What are the implications of not teaching swearing when we teach a language? First and foremost, we have a sense of relief that we are not going to be facing angry parents or Daily Mail reporters. We would, quite rightly, be in a lot of trouble if our induction lessons for new arrivals included swearing. Nonetheless, within a few months, pupils new to English will be using language that we have quite deliberately not taught them. After a year their swearing is, in my experience, quite close to fluent while their mastery of the academic English they need to succeed in school is still a long way from where we want it to be. So how do they learn to do it?

As universities are also quite wary of parents and the Daily Mail, it is hard to find one prepared to fund research into how school children learn to swear, though the Indonesian Journal of English Language Teaching did publish an article in 2016 by Maria Fe Suganob entitled “Swear words among young learners: A case study of the elementary students.” It includes statistical analysis of the usage of variations of the f-word and suggests that swearing is learnt from family and friends with mothers being the chief culprit. In other words, we learn to swear without being explicitly taught to do it.

I studied French for seven years at secondary school. I have an A Level in it. When I was eighteen I went to work in a warehouse just outside Paris. Between them my colleagues spoke French, Portuguese and Spanish. The foreman, who was French, told me what to on the first day. I did not understand a word. If he had written it down, I might have understood a bit more.  So Manuel (who was Portuguese) took me in hand and showed me how to do things while speaking to me in French. My spoken French got much better very quickly. When the other staff realised I could understand, they started speaking to me while we were doing things together. But could I swear in French? I heard Manuel and others doing it constantly. I thought I knew what to do. I got it almost right, but people would giggle when I did it because I didn’t get it absolutely right. After four or five months, however, I could do it properly and no one explicitly taught me what to do.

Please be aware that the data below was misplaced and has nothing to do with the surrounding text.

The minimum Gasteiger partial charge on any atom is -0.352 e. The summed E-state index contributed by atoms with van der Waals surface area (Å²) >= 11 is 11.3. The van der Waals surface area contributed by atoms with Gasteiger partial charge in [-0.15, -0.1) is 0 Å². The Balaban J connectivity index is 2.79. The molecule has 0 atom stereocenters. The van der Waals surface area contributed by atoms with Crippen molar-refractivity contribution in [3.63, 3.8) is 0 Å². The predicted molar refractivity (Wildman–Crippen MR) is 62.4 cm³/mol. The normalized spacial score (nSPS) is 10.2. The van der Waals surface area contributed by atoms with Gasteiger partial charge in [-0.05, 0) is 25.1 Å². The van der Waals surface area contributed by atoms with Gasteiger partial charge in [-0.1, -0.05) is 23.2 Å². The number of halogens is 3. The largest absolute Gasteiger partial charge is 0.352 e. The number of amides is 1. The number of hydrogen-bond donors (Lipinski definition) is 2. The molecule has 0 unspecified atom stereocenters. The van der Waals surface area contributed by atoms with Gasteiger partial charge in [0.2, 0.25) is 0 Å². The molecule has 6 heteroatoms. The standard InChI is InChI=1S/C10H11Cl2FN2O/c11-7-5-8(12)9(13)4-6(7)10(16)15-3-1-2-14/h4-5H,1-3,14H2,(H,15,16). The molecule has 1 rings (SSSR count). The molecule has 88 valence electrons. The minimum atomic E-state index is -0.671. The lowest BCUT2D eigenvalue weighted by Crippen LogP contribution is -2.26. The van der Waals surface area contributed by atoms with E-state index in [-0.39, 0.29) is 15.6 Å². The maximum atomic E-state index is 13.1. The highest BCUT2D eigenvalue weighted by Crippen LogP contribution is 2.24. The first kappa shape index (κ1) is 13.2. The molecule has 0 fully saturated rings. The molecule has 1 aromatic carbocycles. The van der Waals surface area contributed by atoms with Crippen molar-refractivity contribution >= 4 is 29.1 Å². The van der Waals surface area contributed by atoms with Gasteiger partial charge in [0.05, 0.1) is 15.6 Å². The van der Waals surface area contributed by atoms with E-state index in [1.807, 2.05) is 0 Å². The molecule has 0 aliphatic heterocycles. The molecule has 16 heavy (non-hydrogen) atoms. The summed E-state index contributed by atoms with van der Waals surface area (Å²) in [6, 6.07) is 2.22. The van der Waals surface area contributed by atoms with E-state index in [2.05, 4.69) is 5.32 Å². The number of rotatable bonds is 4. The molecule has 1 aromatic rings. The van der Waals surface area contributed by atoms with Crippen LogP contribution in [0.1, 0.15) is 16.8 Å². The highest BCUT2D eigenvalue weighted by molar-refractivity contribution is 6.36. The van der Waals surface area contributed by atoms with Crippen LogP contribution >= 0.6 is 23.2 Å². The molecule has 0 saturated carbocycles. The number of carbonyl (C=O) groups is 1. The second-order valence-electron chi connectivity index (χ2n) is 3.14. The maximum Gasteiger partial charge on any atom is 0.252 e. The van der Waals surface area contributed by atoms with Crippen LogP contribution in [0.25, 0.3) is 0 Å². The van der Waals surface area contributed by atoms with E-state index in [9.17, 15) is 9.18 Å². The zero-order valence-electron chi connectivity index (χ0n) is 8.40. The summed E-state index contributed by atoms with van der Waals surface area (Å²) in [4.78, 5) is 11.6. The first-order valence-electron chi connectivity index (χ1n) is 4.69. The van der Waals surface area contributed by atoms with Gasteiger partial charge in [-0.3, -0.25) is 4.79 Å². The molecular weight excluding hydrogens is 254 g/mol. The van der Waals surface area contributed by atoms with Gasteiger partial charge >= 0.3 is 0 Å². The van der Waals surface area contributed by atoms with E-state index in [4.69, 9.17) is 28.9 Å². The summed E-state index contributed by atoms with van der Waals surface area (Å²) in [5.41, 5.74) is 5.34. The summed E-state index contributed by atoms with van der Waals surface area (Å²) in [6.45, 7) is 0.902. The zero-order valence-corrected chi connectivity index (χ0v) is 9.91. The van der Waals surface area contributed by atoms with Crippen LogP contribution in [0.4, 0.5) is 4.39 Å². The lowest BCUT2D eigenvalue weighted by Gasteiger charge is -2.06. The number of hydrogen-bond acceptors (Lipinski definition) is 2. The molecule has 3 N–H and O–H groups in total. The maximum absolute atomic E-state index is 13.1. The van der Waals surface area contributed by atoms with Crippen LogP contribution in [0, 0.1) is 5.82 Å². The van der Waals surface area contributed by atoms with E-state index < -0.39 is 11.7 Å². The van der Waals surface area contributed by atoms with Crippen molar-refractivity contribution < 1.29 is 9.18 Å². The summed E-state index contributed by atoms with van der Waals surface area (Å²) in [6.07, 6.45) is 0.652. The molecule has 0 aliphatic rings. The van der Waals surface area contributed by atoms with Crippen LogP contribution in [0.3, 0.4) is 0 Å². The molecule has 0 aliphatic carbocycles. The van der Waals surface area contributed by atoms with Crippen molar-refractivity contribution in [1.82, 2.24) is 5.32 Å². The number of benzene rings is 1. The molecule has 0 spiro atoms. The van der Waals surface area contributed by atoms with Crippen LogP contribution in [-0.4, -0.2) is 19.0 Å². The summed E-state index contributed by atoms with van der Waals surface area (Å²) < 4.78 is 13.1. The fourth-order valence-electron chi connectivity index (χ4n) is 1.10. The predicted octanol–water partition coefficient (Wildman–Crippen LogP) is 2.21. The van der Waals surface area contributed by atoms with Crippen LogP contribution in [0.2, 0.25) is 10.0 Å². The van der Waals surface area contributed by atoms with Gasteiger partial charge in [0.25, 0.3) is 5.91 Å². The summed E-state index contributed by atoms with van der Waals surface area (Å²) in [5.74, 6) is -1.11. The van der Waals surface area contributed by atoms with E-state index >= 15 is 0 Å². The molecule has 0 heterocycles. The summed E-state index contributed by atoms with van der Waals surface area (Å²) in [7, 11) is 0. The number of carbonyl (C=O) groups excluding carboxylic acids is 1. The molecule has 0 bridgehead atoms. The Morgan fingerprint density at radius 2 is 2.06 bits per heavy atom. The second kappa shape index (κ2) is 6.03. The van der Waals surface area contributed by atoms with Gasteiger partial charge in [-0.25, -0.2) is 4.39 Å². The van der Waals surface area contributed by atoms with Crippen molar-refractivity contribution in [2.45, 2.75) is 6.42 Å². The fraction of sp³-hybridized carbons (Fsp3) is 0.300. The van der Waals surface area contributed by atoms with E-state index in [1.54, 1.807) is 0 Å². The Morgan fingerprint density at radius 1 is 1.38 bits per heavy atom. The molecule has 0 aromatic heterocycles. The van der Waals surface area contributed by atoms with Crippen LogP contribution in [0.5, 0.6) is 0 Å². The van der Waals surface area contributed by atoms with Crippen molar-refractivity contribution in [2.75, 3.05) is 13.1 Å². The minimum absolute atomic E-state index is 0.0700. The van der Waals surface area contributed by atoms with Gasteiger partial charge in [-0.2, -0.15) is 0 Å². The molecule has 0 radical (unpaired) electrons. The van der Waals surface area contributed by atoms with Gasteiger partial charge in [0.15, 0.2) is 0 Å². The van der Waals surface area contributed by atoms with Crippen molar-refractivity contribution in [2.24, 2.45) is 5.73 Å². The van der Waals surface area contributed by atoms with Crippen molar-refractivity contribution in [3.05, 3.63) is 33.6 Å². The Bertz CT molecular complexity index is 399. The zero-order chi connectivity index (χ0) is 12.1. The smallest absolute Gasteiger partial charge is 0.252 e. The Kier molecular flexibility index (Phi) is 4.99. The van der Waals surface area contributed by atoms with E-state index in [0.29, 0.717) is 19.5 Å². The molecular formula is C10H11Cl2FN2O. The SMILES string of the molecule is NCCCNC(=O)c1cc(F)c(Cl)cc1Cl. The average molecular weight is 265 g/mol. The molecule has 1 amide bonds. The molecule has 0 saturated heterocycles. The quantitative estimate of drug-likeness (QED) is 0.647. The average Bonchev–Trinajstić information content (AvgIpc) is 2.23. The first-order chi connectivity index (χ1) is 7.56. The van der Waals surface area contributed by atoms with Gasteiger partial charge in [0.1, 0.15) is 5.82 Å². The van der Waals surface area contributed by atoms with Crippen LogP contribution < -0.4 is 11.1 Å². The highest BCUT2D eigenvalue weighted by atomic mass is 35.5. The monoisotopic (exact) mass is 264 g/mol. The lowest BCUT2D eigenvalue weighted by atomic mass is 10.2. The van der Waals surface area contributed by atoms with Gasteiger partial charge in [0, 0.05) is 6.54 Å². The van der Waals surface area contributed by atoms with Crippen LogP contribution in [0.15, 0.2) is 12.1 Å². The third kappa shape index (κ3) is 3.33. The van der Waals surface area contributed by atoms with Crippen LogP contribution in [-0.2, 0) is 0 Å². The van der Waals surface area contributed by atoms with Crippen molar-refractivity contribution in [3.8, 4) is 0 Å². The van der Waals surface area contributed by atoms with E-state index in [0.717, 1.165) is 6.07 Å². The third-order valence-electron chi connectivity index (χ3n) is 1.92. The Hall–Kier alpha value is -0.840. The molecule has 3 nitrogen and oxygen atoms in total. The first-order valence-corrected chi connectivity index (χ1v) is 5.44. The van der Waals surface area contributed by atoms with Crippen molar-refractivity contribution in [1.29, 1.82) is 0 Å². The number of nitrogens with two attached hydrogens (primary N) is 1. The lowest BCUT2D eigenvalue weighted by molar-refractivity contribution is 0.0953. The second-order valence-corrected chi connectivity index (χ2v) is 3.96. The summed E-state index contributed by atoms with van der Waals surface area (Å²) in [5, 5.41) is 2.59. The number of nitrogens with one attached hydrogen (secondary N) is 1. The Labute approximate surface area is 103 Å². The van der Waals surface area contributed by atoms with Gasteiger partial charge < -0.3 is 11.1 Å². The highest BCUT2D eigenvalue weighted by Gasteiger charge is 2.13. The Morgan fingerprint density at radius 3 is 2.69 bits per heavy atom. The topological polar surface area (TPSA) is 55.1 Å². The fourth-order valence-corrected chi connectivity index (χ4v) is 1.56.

We are not taught day to day communication in the language or languages we grow up with. We acquire those languages by learning in contexts where we do things, where there is always visual support to help us make sense of what is going on and always someone modelling what is appropriate. Giving new arrivals buddies from whom they can learn English informally will always have more impact on a new arrival’s conversational skills than any form of teacher or TA led basic English lessons. The language of exam success, however, is an entirely different matter. Each subject has its own vocabulary and its own way of writing things. Some people pick those things up from reading, but most of us need to be taught explicitly, whether it is a language we have known from our early years or one we learn later in life. As it is very hard to acquire academic language without fluency in everyday language, we need to acquire the language by the quickest route possible: we need to hear the language in contexts where we can make sense of it and it is ok to try things and get them wrong.